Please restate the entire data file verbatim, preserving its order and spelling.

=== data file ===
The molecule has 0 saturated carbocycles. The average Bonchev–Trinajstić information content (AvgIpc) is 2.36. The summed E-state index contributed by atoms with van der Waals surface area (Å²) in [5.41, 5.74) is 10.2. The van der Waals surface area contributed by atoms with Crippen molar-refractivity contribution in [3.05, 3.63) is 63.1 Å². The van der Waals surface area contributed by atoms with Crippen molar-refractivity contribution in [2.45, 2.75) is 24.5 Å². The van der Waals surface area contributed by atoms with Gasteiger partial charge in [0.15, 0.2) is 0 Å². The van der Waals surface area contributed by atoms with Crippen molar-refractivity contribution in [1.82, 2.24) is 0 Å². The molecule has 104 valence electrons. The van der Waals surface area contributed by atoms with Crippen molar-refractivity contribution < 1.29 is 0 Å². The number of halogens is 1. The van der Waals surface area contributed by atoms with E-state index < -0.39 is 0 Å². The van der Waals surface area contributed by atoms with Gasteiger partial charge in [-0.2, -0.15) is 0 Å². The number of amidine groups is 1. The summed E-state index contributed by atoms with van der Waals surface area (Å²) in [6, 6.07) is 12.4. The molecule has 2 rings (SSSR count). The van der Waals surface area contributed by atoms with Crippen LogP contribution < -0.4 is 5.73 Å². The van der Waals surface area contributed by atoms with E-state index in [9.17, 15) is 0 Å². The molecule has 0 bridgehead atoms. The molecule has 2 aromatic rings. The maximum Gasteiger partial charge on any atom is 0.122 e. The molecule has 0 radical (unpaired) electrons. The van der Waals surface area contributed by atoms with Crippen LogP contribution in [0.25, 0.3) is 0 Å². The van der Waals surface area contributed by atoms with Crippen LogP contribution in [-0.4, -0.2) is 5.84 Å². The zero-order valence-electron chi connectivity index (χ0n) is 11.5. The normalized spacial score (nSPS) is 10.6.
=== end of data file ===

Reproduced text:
The molecule has 0 saturated carbocycles. The average Bonchev–Trinajstić information content (AvgIpc) is 2.36. The summed E-state index contributed by atoms with van der Waals surface area (Å²) in [5.41, 5.74) is 10.2. The van der Waals surface area contributed by atoms with Crippen molar-refractivity contribution in [3.05, 3.63) is 63.1 Å². The van der Waals surface area contributed by atoms with Crippen molar-refractivity contribution in [2.45, 2.75) is 24.5 Å². The van der Waals surface area contributed by atoms with Gasteiger partial charge in [0.15, 0.2) is 0 Å². The van der Waals surface area contributed by atoms with Crippen molar-refractivity contribution in [1.82, 2.24) is 0 Å². The molecule has 104 valence electrons. The van der Waals surface area contributed by atoms with Crippen molar-refractivity contribution < 1.29 is 0 Å². The number of halogens is 1. The van der Waals surface area contributed by atoms with E-state index < -0.39 is 0 Å². The van der Waals surface area contributed by atoms with Gasteiger partial charge in [-0.2, -0.15) is 0 Å². The number of amidine groups is 1. The summed E-state index contributed by atoms with van der Waals surface area (Å²) in [6, 6.07) is 12.4. The molecule has 2 rings (SSSR count). The van der Waals surface area contributed by atoms with Crippen LogP contribution < -0.4 is 5.73 Å². The van der Waals surface area contributed by atoms with E-state index in [9.17, 15) is 0 Å². The molecule has 0 bridgehead atoms. The molecule has 2 aromatic rings. The maximum Gasteiger partial charge on any atom is 0.122 e. The molecule has 0 radical (unpaired) electrons. The van der Waals surface area contributed by atoms with Crippen LogP contribution in [0.25, 0.3) is 0 Å². The van der Waals surface area contributed by atoms with Crippen LogP contribution in [-0.4, -0.2) is 5.84 Å². The zero-order valence-electron chi connectivity index (χ0n) is 11.5. The normalized spacial score (nSPS) is 10.6.